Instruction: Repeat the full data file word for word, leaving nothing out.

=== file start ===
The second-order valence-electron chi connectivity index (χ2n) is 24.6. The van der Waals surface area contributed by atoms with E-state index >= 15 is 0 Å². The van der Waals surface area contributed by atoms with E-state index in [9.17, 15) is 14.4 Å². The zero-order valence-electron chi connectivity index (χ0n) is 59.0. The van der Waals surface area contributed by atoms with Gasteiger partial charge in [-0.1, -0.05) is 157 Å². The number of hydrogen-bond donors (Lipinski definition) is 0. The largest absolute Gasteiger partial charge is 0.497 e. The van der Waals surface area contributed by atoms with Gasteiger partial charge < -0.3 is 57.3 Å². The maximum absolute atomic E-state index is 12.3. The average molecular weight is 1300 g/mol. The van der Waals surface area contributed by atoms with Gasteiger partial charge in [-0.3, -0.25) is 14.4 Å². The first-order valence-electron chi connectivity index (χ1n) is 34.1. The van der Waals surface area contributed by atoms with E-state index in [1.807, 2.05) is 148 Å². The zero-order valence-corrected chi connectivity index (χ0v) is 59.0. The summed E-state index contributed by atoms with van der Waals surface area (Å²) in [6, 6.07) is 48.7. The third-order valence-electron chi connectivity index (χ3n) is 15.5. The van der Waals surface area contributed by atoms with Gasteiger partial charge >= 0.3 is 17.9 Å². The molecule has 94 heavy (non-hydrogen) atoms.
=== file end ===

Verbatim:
The second-order valence-electron chi connectivity index (χ2n) is 24.6. The van der Waals surface area contributed by atoms with E-state index >= 15 is 0 Å². The van der Waals surface area contributed by atoms with E-state index in [9.17, 15) is 14.4 Å². The zero-order valence-electron chi connectivity index (χ0n) is 59.0. The van der Waals surface area contributed by atoms with Gasteiger partial charge in [-0.1, -0.05) is 157 Å². The number of hydrogen-bond donors (Lipinski definition) is 0. The largest absolute Gasteiger partial charge is 0.497 e. The van der Waals surface area contributed by atoms with Gasteiger partial charge < -0.3 is 57.3 Å². The maximum absolute atomic E-state index is 12.3. The average molecular weight is 1300 g/mol. The van der Waals surface area contributed by atoms with Gasteiger partial charge in [-0.3, -0.25) is 14.4 Å². The first-order valence-electron chi connectivity index (χ1n) is 34.1. The van der Waals surface area contributed by atoms with E-state index in [1.807, 2.05) is 148 Å². The zero-order valence-corrected chi connectivity index (χ0v) is 59.0. The summed E-state index contributed by atoms with van der Waals surface area (Å²) in [6, 6.07) is 48.7. The third-order valence-electron chi connectivity index (χ3n) is 15.5. The van der Waals surface area contributed by atoms with Gasteiger partial charge >= 0.3 is 17.9 Å². The molecule has 94 heavy (non-hydrogen) atoms.